Ira Flatow receiving the National Science Board Public Service Award in 2005
March 9, 1949 |
New York City, United States
|Network||Public Radio International|
|Time slot||Friday, Podcasts, On demand|
|Style||Host, Exec. Producer|
|Previous show(s)||Newton's Apple|
Science Friday website
Ira Flatow (/ /; born March 9, 1949) is a radio and television journalist and author who hosts Public Radio International's popular Science Friday. On TV, he hosted the Emmy Award-winning Newton's Apple, a television science program for children and their families. He hosted the PBS series Big Ideas and has published several books, the most recent titled Present At The Future: From Evolution to Nanotechnology, Candid and Controversial Conversations on Science And Nature.
In 1969, Flatow began working in radio at WBFO, in Buffalo, New York, first as a reporter covering Vietnam anti-war demonstrations and riots and then as news director, 1971. During this time, he was working on an engineering degree at the State University of New York at Buffalo. Flatow's first science stories were created in 1970 during the first Earth Day.
National Public Radio
From 1971 to 1986, he was on staff at NPR serving as a production assistant, associate producer, producer and science correspondent and reported on topics including the Kennedy Space Center, Three Mile Island, HIV/AIDS and the South Pole. From 1991-2013 he hosted of Science Friday, which he anchored each Friday discussing topics in science and technology.
PRI, Public Radio International
From 1982 through 1987 he hosted the Emmy Award-winning PBS science program Newton's Apple, which originated at KTCA in St. Paul, Minnesota. In 1991, he wrote and reported science and technology for CBS News' "CBS This Morning." He has discussed cutting edge science on a number of programs, including the Cablevision program Maximum Science. He hosted the PBS series Big Ideas produced by WNET. His TV credits include science reporter for CBS This Morning, Westinghouse, and cable's CNBC. He wrote, produced and hosted an hour-long documentary about the history of the transistor called "Transistorized!", which aired on PBS. He has talked about science on a number TV shows including Merv Griffin, Today, Charlie Rose, and Oprah. He has written three books that popularize topics in science and technology: Rainbows, Curveballs, and Other Wonders of the Natural World Explained, They All Laughed... From Light Bulbs to Lasers: The Fascinating Stories Behind the Great Inventions That Have Changed Our Lives, and Present at the Future: From Evolution to Nanotechnology, Candid and Controversial Conversations on Science and Nature.
Flatow is founder and president of the Science Friday Initiative (previously TalkingScience) a non-profit company dedicated to creating radio, TV, and Internet projects aimed making science user friendly.
In 2009, Flatow had a voice cameo appearance as himself on the CBS sitcom The Big Bang Theory in "The Vengeance Formulation" (season 3, episode 9). In the episode, Flatow interviews Dr. Sheldon Cooper (Jim Parsons) on his research on magnetic monopoles. Flatow was given a guest-star credit.
In 2013, Flatow appears as himself in person for another guest-star appearance on The Big Bang Theory, interviewing Dr. Sheldon Cooper and Dr. Leonard Hofstadter on Science Friday about Cooper's failed discovery in "The Discovery Dissipation" (season 7, episode 10).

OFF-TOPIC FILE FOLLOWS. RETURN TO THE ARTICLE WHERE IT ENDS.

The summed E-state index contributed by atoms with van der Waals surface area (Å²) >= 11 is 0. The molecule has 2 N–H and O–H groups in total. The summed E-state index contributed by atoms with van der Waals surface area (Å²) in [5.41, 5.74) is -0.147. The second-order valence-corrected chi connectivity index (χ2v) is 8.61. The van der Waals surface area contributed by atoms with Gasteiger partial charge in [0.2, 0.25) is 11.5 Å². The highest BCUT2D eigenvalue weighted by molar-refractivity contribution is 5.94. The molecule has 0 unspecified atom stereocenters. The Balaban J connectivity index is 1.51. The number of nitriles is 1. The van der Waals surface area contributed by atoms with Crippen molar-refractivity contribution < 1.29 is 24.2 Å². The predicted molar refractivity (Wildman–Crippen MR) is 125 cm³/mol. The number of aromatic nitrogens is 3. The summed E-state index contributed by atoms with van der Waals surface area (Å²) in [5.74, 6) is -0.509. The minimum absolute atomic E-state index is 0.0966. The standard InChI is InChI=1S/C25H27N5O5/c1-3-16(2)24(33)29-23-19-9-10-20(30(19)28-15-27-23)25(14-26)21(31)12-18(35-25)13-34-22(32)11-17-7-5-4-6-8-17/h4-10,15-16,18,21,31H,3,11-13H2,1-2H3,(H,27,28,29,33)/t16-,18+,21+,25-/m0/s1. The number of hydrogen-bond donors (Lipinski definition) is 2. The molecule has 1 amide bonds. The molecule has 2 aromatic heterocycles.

In 2014, Mr. Flatow was charged with misusing a federal grant from the National Science Foundation. He and Science Friday had to pay back more than $145,000 in funds, and is barred from future federal grants.
Honors and awards
- Dr. of Humanities, SUNY Buffalo, (honorary 2014)
- Distinguished Visiting Fellow, University of California, Santa Barbara (2014)
- Dr. of Science Education, Muhlenberg College, (honorary 2013)
- National Science Teachers Association Faraday Science Communicator Award (2007)
- Alan Houghton Award, Harlem Children Society, (2006)
- Elizabeth Wood Writing (2002)
- National Association of Science Writers Science In Society Journalism Award (1981)
- Ohio State Award (1981)
- AAAS-Westinghouse Science Journalism Award - Radio (1983)
- AAAS-Westinghouse Science Journalism Award - Television (1983)
- AAAS-Science Journalism Award - Television (2000)
- Nierenberg Prize for Science in the Public Interest (2010)
- American Humanist Association's Isaac Asimov Science Award (2012)
- American Psychological Foundation National Media Award (1977)
- American Institute of Biological Sciences President's Citation Award (2008)
- Women in Communications Matrix Award (1992)
- Bronze Cindy Award, Information Film Producers of America (1980)
- National Technology Leadership Excellence Award (2003)
- Sagan Award, Council of Scientific Society Presidents, (1999)
- "Ira Flatow". Amazon.com. Retrieved 19 January 2013.
- "Ira Flatow". Retrieved 19 January 2013.
- "Ira Flatow". NPR. Retrieved 19 January 2013.
- "Ira Flatow". National Public Radio. Retrieved January 15, 2013.
- "Big Ideas". WNET, New York Public Media. Retrieved 19 January 2013.
- "Ira Flatow: 2005 Honorary Member". Sigma XI. Retrieved 19 January 2013.
- "Science Friday Initiative". Retrieved 19 January 2013.
- SCIENCEFRIDAY, INC. AND IRA FLATOW TO PAY $145,531 TO RESOLVE ALLEGATIONS OF MISUSE OF NSF GRANT, The U.S. Attorney's Office, District of Connecticut
- Flatow, Ira; Coale, Howard (1988). Rainbows, Curveballs, and Other Wonders of the Natural World Explained. New York: William Morrow & Co. ISBN 0-688-06705-0.
- Flatow, Ira (1992). They All Laughed... From Light Bulbs to Lasers: The Fascinating Stories Behind the Great Inventions That Have Changed Our Lives. New York: HarperCollins. ISBN 0-06-016445-X.
- Flatow, Ira (2007). Present at the Future: From Evolution to Nanotechnology, Candid and Controversial Conversations on Science and Nature. New York: HarperCollins. ISBN 978-0-06-073264-6.
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